Few would disagree, nothing beats a BBQ on a summer's day! Whether it’s with family or friends (or both), there’s something about being together, in the sunshine, eating food that makes people universally happy.
Even in its simplest, last-minute form (which is often the way given the degree of weather dependency), the BBQ still boasts an indulgence factor that is seemingly impossible to replicate indoors. Such is the appeal and anticipation of cooking al fresco, that even a torrential downpour is rarely a deterrent for the most hardy, umbrella-wielding BBQ enthusiast.
Raising the bar(BQ)
With the likes of instagram having propelled the popularity of food in recent years, the bar has been raised just as much for BBQ food as it has for all other types of cuisine. In fact, today's ever-more extravagant cook-ups are now a far cry from the comparatively 'beige' spreads that we happily sat down to a few years ago. But how do we translate those mouth-watering social media 'feeds' into real-life flame grilled feasts this National BBQ Week?
Meat mix up
Burgers and sausages are a BBQ staple, but with so many new potential variations on bangers and patties, who can resist breaking the BBQ habit of a lifetime? Peruse the food halls of Marks and Spencer's and you'll not be short of inspiration. From Pulled Pork (pictured above) to Aberdeen Angus burgers, and lentil and beetroot to sweetcorn and chickpea. Gone are the days of bland veggie burgers (hurrah!), as the growing meat-free movement and increasingly popular Flexitarian lifestyle has seen to it that our supermarkets are now catering beyond the Desperate Dan stereotype. It is also a knock-on effect of our growing health-consciousness that the likes of butternut squash and paprika sausages have made a welcome, long-overdue appearance this summer.
Bits on the side
Once upon a time, a tomato and lettuce salad might have sufficed to provide diners with touch of token greenery on their plates. Fast forward to the present day and salads have come on leaps and bounds. With endless variations when it comes to basic ingredients and dressings, the salad has become a centre piece in itself. Combining the best bits of 'cold' and 'cooked' - our spread (pictured below) features a spinach, mozzarella, tomato, cucumber, avocado and warm asparagus salad. The trend for mixing fruits with vegetables and salad ingredients shows no sign of letting up this summer, with the likes of mango and mange tout and kale and cranberry now regularly caught fraternizing together.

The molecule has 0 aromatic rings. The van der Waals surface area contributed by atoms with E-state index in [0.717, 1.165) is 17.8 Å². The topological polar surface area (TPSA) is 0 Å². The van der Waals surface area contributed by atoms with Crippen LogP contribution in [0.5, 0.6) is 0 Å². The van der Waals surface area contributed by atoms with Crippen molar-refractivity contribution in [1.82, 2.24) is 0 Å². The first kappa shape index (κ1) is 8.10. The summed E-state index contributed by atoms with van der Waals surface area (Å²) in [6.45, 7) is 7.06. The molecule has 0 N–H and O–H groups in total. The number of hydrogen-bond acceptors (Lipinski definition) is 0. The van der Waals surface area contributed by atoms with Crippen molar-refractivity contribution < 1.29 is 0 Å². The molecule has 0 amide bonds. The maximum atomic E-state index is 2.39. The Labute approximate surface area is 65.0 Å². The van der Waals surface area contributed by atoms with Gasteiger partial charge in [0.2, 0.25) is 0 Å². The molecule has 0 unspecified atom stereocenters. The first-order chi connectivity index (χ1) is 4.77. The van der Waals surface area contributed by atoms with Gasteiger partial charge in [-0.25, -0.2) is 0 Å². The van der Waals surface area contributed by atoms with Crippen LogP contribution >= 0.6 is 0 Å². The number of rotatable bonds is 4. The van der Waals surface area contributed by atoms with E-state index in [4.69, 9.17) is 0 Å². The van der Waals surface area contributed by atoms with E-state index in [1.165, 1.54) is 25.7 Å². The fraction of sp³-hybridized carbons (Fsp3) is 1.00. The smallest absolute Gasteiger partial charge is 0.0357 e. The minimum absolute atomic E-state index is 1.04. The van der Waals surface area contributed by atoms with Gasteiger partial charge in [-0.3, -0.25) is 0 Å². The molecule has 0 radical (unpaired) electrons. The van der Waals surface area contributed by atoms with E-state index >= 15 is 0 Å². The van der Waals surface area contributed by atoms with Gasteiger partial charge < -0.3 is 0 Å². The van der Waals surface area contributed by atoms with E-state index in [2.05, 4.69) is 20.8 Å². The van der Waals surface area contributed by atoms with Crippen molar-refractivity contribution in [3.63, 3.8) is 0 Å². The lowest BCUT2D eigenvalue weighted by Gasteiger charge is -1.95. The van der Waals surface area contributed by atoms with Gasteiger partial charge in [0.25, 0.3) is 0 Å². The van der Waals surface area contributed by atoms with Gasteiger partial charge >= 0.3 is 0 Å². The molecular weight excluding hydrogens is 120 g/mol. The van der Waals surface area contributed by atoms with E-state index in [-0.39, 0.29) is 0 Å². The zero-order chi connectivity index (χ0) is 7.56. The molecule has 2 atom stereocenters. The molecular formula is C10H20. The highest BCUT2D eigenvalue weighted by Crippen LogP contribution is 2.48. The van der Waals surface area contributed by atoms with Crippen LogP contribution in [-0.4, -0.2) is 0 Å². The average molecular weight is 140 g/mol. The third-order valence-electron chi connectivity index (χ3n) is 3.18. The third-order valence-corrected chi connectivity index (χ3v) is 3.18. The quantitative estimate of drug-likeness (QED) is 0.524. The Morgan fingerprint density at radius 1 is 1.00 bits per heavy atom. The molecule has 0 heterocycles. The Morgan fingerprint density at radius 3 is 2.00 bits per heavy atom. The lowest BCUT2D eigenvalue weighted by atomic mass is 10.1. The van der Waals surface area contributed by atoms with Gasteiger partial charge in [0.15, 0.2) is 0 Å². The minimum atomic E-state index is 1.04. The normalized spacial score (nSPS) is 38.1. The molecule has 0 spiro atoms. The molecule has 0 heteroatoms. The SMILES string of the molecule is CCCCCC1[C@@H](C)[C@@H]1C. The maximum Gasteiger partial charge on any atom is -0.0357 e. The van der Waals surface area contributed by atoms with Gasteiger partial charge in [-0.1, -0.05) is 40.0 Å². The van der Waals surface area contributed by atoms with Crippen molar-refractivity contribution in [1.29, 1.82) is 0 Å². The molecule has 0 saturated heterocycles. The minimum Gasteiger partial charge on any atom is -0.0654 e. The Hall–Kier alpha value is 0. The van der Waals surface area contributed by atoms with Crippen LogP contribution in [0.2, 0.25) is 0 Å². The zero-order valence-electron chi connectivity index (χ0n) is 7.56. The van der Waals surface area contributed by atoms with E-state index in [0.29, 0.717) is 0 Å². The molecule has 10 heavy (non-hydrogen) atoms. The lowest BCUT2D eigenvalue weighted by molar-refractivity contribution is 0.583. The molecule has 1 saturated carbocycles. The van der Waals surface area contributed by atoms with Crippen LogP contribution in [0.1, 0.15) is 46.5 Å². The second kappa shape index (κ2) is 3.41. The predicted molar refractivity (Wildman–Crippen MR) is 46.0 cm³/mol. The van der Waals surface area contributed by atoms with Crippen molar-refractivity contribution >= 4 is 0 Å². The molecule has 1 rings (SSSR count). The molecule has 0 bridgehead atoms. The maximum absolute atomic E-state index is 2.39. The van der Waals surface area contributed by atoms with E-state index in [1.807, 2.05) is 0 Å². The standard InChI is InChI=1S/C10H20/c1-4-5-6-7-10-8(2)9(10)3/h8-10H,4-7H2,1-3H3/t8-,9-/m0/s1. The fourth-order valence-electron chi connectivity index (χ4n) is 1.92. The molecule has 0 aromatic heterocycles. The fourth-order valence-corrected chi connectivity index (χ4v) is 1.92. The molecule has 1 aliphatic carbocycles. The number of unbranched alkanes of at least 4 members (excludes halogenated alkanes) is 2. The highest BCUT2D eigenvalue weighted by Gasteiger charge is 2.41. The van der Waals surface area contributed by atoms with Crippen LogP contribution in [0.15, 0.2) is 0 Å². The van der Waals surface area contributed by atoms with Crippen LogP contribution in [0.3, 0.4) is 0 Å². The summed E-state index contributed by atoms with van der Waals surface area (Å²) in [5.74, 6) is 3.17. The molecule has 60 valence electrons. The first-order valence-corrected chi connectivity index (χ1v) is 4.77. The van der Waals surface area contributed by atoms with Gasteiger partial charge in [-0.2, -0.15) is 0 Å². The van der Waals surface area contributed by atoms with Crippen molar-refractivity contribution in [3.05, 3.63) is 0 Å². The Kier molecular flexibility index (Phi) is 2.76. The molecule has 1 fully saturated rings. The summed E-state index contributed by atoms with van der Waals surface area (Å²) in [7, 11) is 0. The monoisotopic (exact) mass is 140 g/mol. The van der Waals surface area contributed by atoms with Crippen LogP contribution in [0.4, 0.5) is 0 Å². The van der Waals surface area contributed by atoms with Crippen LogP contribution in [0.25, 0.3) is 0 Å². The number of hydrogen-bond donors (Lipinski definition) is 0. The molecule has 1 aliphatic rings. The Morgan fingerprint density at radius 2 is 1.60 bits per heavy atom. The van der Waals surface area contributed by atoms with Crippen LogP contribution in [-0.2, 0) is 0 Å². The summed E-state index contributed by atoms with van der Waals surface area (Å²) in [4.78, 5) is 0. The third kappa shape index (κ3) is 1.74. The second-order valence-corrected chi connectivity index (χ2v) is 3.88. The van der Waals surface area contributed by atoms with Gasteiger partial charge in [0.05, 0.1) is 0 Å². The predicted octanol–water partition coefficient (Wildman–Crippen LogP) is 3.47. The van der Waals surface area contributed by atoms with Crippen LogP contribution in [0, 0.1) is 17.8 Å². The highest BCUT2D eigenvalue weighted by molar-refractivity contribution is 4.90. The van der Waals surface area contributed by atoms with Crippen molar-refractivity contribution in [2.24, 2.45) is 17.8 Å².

Dips are the ultimate way to mix up the taste and texture of basic BBQ ingredients. Far from sitting with the sundries as the reserve of crisps or crudités, the dip has moved up to the main meal ranks to become an accompaniment in its own right. Ever more adventurous experimentation by the leagues of 'foodie' influencers has led to colours, textures and flavours that we could only once have dreamt of having dolloped on our burger buns. If you're opting for ready-made, why not try Moorish's Garlic & Aioli Dip, Tracklements Smoked Chipotle Salsa, Pulse original lentil houmous or Where the River Bends Paprika pepper and smoked paprika dip, all available from Ocado.
Keep it local
There is much to be said for buying local, particularly when it comes to wine. English wines are a widely under appreciated delicacy, which once sampled you'll almost certainly wish you discovered sooner. Chapel Down's Bacchus was a brilliant find - wonderfully fruity and extremely drinkable, with a distinctive elderflower taste which was just perfect for a summer's day.
Presentation is key when it comes to hosting a summer BBQ, and even the most charred of food looks wonderfully appealing as part of a brightly presented spread. This doesn't require much in the way of investment, just some simple improvisation. We reused some Pots & Co ramekins for olives and dips, accessorised with some plastic fantastic finds in Waitrose - namely the drinks dispenser and side plates.
The long game
Sunday’s have long been notorious with roast lunches - a routine which once came and went with the cold weather. With the extensive cooking capabilities of today's BBQs, the tradition is now enduring into the summer months, making the garden as acceptable a backdrop to a roast lunch as a roaring fire.